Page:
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Grammar school’s leadership rapped in damning report

By Lindsay Fergus

School inspectors have rated the leadership and management at Larne Grammar School as “inadequate”.

The damning report by the Education and Training Inspectorate states:

  • In important aspects of leadership and management, including governance, there is insufficient improvement since the standard inspection;
  • The school’s process of self-evaluation leading to improvement is not making a significant impact on improving the overall quality of education in the school;
  • The current CEIAG (careers education, information, advice and guidance) programme lacks coherence;
  • Important aspects of strategic leadership and management, including governance, remain inadequate.

The school’s senior leadership team, including the principal and the board of governors, have been ordered to “improve significantly the poor working relationships that exist between and among a significant minority of the teaching staff, the SLT and the governors”, and “improve the quality of the provision for CEIAG”.

However, inspectors pointed out that the standards attained by pupils at A-level have improved from below the Northern Ireland average for similar schools to above the NI average. ETI rated the overall quality of education as “satisfactory” — the fourth lowest of six possible grades, unchanged from an inspection in 2010.

Inspectors warned “in important aspects of management, including governance, there is insufficient improvement since the standard inspection and significant areas for improvement remain to be addressed”.

It is the second blow for the school this year after teacher Julie Muldrew successfully won a case against the board of governors that she had been “unlawfully and indirectly discriminated against” on gender grounds. She was awarded £5,000 compensation.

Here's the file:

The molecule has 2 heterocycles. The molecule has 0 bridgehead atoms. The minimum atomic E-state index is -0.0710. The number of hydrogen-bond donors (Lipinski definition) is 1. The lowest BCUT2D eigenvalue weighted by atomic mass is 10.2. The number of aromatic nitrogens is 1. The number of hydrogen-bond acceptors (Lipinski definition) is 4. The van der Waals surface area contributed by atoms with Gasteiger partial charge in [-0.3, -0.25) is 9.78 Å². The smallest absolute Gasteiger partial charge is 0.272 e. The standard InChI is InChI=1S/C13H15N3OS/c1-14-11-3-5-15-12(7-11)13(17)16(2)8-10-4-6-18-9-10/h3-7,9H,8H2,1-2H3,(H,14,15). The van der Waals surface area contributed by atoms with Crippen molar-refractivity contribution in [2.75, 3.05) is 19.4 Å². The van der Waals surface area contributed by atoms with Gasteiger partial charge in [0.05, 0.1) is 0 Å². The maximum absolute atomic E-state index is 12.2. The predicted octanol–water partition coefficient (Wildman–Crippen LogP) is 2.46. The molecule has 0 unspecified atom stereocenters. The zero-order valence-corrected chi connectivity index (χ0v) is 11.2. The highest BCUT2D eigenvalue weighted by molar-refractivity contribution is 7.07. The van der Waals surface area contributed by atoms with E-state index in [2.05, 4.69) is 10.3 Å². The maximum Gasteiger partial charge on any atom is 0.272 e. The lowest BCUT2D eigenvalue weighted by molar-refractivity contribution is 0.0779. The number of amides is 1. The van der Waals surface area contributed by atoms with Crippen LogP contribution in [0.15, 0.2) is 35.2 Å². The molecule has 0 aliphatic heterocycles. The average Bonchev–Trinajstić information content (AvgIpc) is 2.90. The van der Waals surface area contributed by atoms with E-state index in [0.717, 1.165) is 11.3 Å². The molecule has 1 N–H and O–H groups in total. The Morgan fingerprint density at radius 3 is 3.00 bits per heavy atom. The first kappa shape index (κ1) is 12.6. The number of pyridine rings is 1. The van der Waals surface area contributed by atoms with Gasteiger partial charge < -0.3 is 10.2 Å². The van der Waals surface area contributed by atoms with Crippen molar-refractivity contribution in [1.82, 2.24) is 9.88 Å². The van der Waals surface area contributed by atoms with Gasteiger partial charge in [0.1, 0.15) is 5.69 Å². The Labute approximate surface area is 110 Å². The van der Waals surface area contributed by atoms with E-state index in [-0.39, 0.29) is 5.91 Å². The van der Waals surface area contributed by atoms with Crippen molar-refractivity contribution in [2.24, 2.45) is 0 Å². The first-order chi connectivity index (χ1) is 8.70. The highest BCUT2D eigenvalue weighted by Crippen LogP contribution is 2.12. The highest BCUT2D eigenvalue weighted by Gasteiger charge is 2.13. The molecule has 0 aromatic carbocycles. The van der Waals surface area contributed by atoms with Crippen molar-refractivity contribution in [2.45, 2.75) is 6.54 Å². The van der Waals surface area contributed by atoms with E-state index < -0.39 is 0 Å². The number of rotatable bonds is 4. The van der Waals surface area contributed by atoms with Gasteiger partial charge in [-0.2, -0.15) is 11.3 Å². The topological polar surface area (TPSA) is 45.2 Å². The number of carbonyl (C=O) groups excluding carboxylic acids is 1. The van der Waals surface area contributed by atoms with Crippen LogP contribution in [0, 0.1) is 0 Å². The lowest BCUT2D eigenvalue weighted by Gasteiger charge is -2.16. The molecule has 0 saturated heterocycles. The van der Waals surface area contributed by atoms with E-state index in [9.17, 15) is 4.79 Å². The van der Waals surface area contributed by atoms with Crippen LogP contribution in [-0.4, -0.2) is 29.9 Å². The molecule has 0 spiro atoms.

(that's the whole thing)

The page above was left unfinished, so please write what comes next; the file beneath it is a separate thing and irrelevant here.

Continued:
The Rev Dr Colin McClure, chairman of the board of governors, said in a statement to the Belfast Telegraph: "The principal, in accepting the report, commented on the difficult environment which exists in education, with schools facing financial constraints and reductions in staff.

"This inevitably causes conflict within any organisation and Larne Grammar School is no different. Staff are being asked to do more with less resources; it is natural that they feel aggrieved and under pressure.

"However, the board of governors and senior leadership team are committed to leaving no stone unturned in order to address the issues.

"External consultants Worklife Support will assist in improving working relationships within the school.

"However, as a school, we are disappointed that the considerable amount of work done since the inspection has not been acknowledged by the Inspectorate.

"Our key priority is, and will continue to be, the pupils who remain happy in school. The results they achieve, which are among the best in the province, particularly in terms of added value, should not be underestimated."

To get a copy of the report go to


Larne Grammar is a co-educational voluntary grammar school that caters for 741 pupils aged 11-19. One of the proposals in the area plans published by the North Eastern Education and Library Board this month is for Larne High School and Larne Grammar School to establish a partnership, leading to the creation of one co-educational school for 1,200 pupils.

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